Learning Objectives: At the end of this activity, you will be able to:
Discuss factors that contribute to avoidable patient harm, even at renowned facilities.
Explain how patient-centered care can help prevent adverse events.
Description: In 2001, 18-month-old Josie King died of dehydration and a wrongly-administered narcotic at Johns Hopkins Hospital. How did this happen? Her mother, Sorrel King, tells the story and explains how Josie’s death spurred her to work on improving patient safety in hospitals everywhere.
[This is an excerpt from a speech given at IHI’s National Forum in 2002. It is copyrighted material of the Josie King Foundation. IHI received special permission to use this excerpt in this format. For more information on this speech, please visit http://www.josieking.org/.]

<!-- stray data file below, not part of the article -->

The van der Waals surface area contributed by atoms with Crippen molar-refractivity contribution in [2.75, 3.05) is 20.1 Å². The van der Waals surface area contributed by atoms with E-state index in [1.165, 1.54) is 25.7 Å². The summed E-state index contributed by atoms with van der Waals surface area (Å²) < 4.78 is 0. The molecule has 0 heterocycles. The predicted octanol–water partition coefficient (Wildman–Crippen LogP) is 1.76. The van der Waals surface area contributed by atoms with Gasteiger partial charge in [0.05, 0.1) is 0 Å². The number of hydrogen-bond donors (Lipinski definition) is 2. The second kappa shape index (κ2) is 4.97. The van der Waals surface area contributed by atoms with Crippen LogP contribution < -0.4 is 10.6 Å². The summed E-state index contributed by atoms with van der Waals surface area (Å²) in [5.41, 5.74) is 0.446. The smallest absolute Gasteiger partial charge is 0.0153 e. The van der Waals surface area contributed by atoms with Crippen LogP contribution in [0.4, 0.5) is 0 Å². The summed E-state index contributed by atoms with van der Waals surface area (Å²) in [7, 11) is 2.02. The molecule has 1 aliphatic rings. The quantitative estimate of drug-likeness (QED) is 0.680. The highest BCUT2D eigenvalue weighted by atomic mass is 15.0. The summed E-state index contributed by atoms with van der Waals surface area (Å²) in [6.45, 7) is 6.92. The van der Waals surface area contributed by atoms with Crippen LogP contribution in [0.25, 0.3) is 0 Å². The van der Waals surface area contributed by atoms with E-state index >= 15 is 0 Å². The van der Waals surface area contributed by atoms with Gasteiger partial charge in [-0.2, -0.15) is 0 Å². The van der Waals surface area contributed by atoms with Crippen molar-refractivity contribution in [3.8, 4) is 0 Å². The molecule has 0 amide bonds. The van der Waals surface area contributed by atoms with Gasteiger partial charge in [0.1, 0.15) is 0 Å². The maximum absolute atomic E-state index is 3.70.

Start learning how to improve health care and prevent medical error in our free sample course, QI 102: How to Improve with the Model for Improvement.
- What factors contributed or may have contributed to Josie King’s death?
- With those contributing factors in mind, how could Josie’s death have been prevented, and what process changes would you recommend to prevent a similar tragedy from occurring?
- How could the hospital and its providers have given Sorrel King more power over how Josie was treated?
- Put yourself in the shoes of one of the clinicians who cared for Josie. How would you have reacted when Sorrel said, “You did this to her and now you must fix her”?
- If you plan to be a clinician, what are specific things you can do to make patients feel respected and included in decisions about their health care?